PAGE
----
Spiders of Toronto: #2017bestnine

So there’s a thing going around Instagram where you post a collage of your top nine photos from 2017, ranked by likes. Here’s mine:

As determined by 2017bestnine.

Maybe not surprisingly, there wasn’t much overlap with what I considered my best photos! I couldn’t quite narrow them down to nine, but here they are, in chronological order. Continue reading Spiders of Toronto: #2017bestnine

Spiders of the Western Waterfront

If you follow my Instagram you’ll see that I spend most of my spider-watching time on the western waterfront. There’s an abundance of diverse spider habitats all along the Martin Goodman Trail, but there are several parks that are worth dedicated visits. Here’s a tour…

Continue reading Spiders of the Western Waterfront

Five years ago yesterday…

…I walked into Toronto City Hall for the first time ever. I’d lived in Toronto since 2003, but I had very little interest in city politics—I was too busy first being a student, and later being poor. Then word started going around about proposed sweeping budget cuts. I was worried about how it would affect Parkdale, the neighbourhood I’d moved to in 2009 and grown to love. The mayor had said he would sit at City Hall and listen all night, if need be, to people’s concerns. How often do you get a promise that the mayor will listen to you, personally?

So, off I went. It was magical. You can read my account here. (Or the Star’s. Or Torontoist‘s liveblog. Or watch Matt Elliott’s hand-picked highlights.) I got thrown out near the end, when I yelled “Shut the fuck up” at Cllr Mammoliti. (I was horribly ashamed at the time. I cried about letting down all the councillors who had behaved with such dignity and composure all night. Later, I would learn that this was a normal response to Mammoliti and I was just saying what everyone else was thinking.)

I was hooked, and I kept going back. Normally cautious about privacy, I unlocked my Twitter account so I could livetweet and talk to strangers. I started reading reports and writing blog posts. I became part of a cadre of amateur City Council watchers who followed City Hall for fun—and later, as a calling, as many became writers, editors, political staff, and activists. Many of the people from the 2011 all-night meeting became familiar faces, friends, colleagues, and even chosen family.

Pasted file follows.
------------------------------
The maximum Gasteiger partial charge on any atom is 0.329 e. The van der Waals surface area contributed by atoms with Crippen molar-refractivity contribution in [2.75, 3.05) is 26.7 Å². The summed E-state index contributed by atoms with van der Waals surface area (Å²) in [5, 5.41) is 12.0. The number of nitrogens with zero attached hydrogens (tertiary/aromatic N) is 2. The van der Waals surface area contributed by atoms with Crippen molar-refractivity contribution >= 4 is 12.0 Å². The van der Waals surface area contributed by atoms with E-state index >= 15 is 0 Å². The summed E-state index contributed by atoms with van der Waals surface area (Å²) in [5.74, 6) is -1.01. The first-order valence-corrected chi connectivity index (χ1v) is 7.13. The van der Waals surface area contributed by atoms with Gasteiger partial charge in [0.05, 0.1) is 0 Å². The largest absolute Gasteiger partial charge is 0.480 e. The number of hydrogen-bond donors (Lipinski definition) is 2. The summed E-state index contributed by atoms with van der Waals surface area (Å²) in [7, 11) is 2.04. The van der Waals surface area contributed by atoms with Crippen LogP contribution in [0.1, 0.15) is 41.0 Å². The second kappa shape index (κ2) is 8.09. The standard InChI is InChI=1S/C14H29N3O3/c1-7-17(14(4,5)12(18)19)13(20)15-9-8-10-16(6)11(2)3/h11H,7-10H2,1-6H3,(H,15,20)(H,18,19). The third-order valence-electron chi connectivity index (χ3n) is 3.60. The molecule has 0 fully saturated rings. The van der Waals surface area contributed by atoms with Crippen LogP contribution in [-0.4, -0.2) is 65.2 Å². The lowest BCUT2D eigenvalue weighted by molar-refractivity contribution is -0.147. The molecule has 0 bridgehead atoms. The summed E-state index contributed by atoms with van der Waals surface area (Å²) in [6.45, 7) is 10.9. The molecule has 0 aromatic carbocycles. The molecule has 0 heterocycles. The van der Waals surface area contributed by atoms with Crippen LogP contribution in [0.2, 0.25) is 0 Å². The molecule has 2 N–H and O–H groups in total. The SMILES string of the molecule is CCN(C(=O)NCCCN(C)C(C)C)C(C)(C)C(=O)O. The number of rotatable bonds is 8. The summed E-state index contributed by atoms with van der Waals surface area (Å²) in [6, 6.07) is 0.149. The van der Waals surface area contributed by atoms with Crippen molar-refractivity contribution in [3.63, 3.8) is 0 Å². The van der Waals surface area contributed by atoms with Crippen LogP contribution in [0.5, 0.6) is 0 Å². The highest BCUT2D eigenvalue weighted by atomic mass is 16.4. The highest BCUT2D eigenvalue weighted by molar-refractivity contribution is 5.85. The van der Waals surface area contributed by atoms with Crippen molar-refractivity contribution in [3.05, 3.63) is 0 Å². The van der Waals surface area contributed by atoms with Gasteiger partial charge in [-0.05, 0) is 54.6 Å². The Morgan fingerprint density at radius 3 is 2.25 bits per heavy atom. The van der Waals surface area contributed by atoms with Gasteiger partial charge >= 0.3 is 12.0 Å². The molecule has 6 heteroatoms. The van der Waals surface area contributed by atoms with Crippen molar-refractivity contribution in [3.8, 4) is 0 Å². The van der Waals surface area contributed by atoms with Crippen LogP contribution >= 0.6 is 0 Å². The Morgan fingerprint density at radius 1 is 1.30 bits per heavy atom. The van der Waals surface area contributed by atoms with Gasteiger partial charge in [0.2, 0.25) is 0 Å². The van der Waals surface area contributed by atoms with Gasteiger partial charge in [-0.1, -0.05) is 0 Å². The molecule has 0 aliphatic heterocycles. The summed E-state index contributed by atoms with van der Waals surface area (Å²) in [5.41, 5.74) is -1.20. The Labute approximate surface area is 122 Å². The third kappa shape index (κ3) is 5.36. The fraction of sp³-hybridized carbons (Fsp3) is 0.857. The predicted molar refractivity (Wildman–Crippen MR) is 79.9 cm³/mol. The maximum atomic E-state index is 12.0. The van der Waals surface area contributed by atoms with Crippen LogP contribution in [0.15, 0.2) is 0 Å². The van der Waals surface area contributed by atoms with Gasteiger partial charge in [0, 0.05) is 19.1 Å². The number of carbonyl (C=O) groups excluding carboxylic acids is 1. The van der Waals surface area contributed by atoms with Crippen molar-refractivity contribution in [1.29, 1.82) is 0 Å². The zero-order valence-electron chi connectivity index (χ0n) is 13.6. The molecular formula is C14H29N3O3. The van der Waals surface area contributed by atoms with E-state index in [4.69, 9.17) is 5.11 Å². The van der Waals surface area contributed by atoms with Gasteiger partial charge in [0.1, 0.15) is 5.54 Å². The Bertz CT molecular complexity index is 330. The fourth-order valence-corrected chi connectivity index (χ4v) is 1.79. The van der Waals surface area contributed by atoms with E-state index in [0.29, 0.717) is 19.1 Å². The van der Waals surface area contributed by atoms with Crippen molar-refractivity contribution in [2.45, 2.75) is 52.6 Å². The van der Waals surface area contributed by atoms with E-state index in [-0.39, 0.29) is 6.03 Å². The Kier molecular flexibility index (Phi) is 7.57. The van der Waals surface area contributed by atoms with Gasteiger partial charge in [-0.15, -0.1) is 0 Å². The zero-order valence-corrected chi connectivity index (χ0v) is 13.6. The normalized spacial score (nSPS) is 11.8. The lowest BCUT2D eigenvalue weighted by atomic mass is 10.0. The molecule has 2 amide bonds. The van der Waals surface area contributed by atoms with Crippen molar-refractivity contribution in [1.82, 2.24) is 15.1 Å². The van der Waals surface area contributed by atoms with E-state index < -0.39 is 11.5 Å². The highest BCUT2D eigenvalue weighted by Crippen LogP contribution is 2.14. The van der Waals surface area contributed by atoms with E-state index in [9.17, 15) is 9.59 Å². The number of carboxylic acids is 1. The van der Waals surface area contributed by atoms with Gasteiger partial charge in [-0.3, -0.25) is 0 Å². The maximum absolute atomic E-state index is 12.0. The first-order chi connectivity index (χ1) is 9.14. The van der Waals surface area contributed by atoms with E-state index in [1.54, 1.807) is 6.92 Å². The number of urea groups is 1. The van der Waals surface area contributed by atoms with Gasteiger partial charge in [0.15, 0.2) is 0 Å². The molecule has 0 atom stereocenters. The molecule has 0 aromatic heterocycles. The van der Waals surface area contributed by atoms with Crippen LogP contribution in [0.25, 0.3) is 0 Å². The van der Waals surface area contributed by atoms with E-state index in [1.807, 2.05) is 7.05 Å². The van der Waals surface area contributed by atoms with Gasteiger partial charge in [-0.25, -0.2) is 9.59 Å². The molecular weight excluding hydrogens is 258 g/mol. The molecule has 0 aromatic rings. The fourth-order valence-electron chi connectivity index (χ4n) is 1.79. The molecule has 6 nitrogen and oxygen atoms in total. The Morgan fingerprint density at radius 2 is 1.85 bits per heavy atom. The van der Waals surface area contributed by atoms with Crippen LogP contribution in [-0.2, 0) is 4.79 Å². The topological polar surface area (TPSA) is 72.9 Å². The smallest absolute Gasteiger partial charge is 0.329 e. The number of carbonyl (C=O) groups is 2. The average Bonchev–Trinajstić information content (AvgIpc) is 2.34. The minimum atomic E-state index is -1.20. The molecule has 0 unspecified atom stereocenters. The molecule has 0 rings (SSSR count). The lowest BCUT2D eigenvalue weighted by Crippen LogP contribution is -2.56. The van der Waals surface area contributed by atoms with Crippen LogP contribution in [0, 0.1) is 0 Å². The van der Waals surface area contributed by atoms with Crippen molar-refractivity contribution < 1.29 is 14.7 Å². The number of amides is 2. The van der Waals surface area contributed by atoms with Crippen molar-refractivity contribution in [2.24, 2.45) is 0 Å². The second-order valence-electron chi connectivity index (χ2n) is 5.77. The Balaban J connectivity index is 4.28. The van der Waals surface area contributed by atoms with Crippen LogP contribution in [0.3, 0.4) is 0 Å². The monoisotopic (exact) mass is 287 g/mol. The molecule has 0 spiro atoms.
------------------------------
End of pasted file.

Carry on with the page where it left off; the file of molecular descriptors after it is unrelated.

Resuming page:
I remember the morning I showed up to a Budget Committee meeting and realized that being motivated to show up to Budget Committee meetings in the morning was a rare gift. I remember that night in the pub I started crying because I realized politics could be a genuine career and a ticket out of poverty. I remember when people started buying me beer. I remember the first time I knocked on a door for a Council candidate and asked a complete stranger to vote for them. (It was fucking terrifying, and I’ve done it countless times since.)

It’s been a wonderful five years. I’m intensely grateful for it, and uncertain but optimistic about what the future will bring. Thanks to everyone for reading and being a part of this journey. I will totally hit you up to fund my publication/campaign in the future.

The “mushy middle” sets at last

Yesterday, while cops and protesters clashed outside City Hall, a quietly dramatic battle was taking place inside. In the face of sweeping budget cuts, the “moderate” councillors joined forces with resident pinkos like Carroll, Davis, and Vaughan and tabled motions reversing the mayor’s most controversial proposals. It started with Josh Colle, a heretofore silent rookie whose key role up till now was being mistaken for Josh Matlow.